Next First Minister urged to lead ‘Climate Parliament’ as crisis warnings mount

The Scottish Greens are urging Scotland’s next First Minister to lead a ‘Climate Parliament’ tackling ‘the greatest threat we will ever know’ in light of new warnings that will come today from the Intergovernmental Panel on Climate Change (IPCC). 

Co-leaders and government ministers, Patrick Harvie and Lorna Slater, said tribal party politics will do nothing to avert the catastrophic consequences of failing to take climate action, and have called on the new First Minister and other parties to work together.

Lorna Slater MSP said:

“The IPCC will not hold back in its warnings, and the new First Minister must act by taking the kind of bold action needed to protect our country and our children from the climate storm.

“The stakes could not be higher. The decisions that our Parliament and this Scottish Government take over the next months will define whether we succeed in mitigating Scotland's role in the deadly impacts of this crisis. That is the reality of what the new First Minister will face.

“It’s a huge test for government, but also for parliament. The legal duties which Scotland has on climate change were agreed by all parties, so the onus is on all of us to step up and show how they can be met. 

“This is now way beyond political tribalism which is why we are calling on the new First Minister to lead a ‘Climate Parliament’ that can focus on sustained action.” 

The Scottish Greens have highlighted five major decisions which immediately face whoever becomes First Minister:

  • The need for new laws to dramatically speed up the transition in the way homes and buildings are heated
  • Shifting the cost burden of transport, so that it is cheaper and easier to use public transport and active travel where people are able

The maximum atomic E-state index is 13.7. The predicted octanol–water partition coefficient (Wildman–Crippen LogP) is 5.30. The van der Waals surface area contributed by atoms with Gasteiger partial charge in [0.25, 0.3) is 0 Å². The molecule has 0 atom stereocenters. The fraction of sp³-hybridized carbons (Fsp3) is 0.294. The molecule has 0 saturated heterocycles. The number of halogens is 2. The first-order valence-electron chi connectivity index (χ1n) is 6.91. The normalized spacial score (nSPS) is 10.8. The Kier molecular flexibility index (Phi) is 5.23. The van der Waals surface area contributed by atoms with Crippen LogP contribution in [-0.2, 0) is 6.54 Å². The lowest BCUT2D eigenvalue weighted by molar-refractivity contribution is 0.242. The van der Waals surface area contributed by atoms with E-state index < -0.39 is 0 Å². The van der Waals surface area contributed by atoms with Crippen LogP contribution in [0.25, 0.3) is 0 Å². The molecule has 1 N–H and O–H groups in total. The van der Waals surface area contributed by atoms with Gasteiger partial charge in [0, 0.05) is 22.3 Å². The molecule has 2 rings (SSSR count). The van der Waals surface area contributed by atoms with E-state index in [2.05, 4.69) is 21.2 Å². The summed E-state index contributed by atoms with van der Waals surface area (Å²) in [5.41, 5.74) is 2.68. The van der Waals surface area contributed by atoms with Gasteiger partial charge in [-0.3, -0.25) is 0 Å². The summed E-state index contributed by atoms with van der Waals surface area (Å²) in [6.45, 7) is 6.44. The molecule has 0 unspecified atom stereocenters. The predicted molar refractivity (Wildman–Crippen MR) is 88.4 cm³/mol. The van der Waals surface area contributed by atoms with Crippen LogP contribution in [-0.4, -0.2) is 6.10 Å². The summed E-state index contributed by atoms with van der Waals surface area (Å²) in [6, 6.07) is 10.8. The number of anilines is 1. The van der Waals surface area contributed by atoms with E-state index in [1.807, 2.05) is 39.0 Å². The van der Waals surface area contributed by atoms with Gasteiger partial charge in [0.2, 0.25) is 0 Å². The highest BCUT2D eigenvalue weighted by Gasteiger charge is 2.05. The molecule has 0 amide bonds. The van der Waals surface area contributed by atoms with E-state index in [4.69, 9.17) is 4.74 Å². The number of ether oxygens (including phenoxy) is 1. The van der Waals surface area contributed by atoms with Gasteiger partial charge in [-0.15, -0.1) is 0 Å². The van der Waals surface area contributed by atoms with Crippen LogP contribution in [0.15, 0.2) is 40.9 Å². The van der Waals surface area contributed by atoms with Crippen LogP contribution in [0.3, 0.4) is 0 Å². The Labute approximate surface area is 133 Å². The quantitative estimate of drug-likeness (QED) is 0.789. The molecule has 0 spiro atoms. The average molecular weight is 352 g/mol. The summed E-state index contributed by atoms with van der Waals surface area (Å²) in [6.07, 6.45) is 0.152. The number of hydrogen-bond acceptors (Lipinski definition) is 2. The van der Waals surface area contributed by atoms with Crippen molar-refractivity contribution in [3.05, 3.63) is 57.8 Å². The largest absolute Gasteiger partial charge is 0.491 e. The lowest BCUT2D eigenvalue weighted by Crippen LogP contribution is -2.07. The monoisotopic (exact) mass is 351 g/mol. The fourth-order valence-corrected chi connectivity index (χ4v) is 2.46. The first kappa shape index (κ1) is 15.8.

• Refocusing food production and farming to restore nature
  • Reaping the jobs bonanza of renewable energy as North Sea drilling comes to an end
  • Fully committing to ways of working which reduce waste and litter and maximise re-use of materials

Co-leader Patrick Harvie MSP added:

“COP26 in Glasgow 18 months ago gave Scotland the global stage to show leadership on climate and we have followed up with big commitments in budgets and the Programme for Government. But the next First Minister is facing the greatest challenge any of us will ever know. 

“We are starting from behind. Work that some other countries began decades ago is only now beginning to ramp up in Scotland. That is why so many big decisions are now coming so quickly: on transport, home heating, food and farming and greening the economy. We have made important progress, and that has to be built upon.

“The current SNP leadership election is for that party and its members. But as soon as the dust settles on that contest, the election of a new First Minister will come with the warnings of the IPCC still ringing loudly. Any credible candidate will need to both acknowledge them, and rise to that challenge.”

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